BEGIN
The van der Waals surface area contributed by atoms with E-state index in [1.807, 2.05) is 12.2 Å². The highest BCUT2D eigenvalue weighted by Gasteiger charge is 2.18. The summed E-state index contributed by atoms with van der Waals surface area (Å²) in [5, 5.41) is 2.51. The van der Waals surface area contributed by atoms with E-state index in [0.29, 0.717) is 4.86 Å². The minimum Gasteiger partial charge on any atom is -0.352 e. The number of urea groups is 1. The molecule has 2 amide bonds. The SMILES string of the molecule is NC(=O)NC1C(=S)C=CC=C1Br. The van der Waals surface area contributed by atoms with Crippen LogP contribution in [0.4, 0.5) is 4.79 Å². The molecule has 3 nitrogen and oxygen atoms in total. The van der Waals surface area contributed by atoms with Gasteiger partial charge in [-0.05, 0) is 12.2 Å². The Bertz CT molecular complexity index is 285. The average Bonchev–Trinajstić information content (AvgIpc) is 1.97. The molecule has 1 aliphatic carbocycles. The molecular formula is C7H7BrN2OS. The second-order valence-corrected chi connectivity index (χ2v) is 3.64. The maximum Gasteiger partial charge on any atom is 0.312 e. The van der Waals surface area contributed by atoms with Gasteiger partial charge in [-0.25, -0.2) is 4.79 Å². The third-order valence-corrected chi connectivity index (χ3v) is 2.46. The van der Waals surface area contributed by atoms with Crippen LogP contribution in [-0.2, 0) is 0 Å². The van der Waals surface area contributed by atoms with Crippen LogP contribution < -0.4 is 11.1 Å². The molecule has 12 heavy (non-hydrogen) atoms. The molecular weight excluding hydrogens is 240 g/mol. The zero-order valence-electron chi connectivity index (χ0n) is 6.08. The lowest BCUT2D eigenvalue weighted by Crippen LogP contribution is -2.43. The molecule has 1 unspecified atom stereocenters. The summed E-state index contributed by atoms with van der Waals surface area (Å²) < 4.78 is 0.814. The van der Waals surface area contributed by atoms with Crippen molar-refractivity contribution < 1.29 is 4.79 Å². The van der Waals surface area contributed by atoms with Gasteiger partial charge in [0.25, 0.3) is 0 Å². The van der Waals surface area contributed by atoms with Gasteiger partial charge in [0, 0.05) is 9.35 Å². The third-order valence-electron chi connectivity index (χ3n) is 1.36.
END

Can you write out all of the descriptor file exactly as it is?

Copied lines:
The van der Waals surface area contributed by atoms with E-state index in [1.807, 2.05) is 12.2 Å². The highest BCUT2D eigenvalue weighted by Gasteiger charge is 2.18. The summed E-state index contributed by atoms with van der Waals surface area (Å²) in [5, 5.41) is 2.51. The van der Waals surface area contributed by atoms with E-state index in [0.29, 0.717) is 4.86 Å². The minimum Gasteiger partial charge on any atom is -0.352 e. The number of urea groups is 1. The molecule has 2 amide bonds. The SMILES string of the molecule is NC(=O)NC1C(=S)C=CC=C1Br. The van der Waals surface area contributed by atoms with Crippen LogP contribution in [0.4, 0.5) is 4.79 Å². The molecule has 3 nitrogen and oxygen atoms in total. The van der Waals surface area contributed by atoms with Gasteiger partial charge in [-0.05, 0) is 12.2 Å². The Bertz CT molecular complexity index is 285. The average Bonchev–Trinajstić information content (AvgIpc) is 1.97. The molecule has 1 aliphatic carbocycles. The molecular formula is C7H7BrN2OS. The second-order valence-corrected chi connectivity index (χ2v) is 3.64. The maximum Gasteiger partial charge on any atom is 0.312 e. The van der Waals surface area contributed by atoms with Gasteiger partial charge in [-0.25, -0.2) is 4.79 Å². The third-order valence-corrected chi connectivity index (χ3v) is 2.46. The van der Waals surface area contributed by atoms with Crippen LogP contribution in [-0.2, 0) is 0 Å². The van der Waals surface area contributed by atoms with Crippen LogP contribution < -0.4 is 11.1 Å². The molecule has 12 heavy (non-hydrogen) atoms. The molecular weight excluding hydrogens is 240 g/mol. The zero-order valence-electron chi connectivity index (χ0n) is 6.08. The lowest BCUT2D eigenvalue weighted by Crippen LogP contribution is -2.43. The molecule has 1 unspecified atom stereocenters. The summed E-state index contributed by atoms with van der Waals surface area (Å²) < 4.78 is 0.814. The van der Waals surface area contributed by atoms with Crippen molar-refractivity contribution < 1.29 is 4.79 Å². The van der Waals surface area contributed by atoms with Gasteiger partial charge in [0.25, 0.3) is 0 Å². The van der Waals surface area contributed by atoms with Gasteiger partial charge in [0, 0.05) is 9.35 Å². The third-order valence-electron chi connectivity index (χ3n) is 1.36.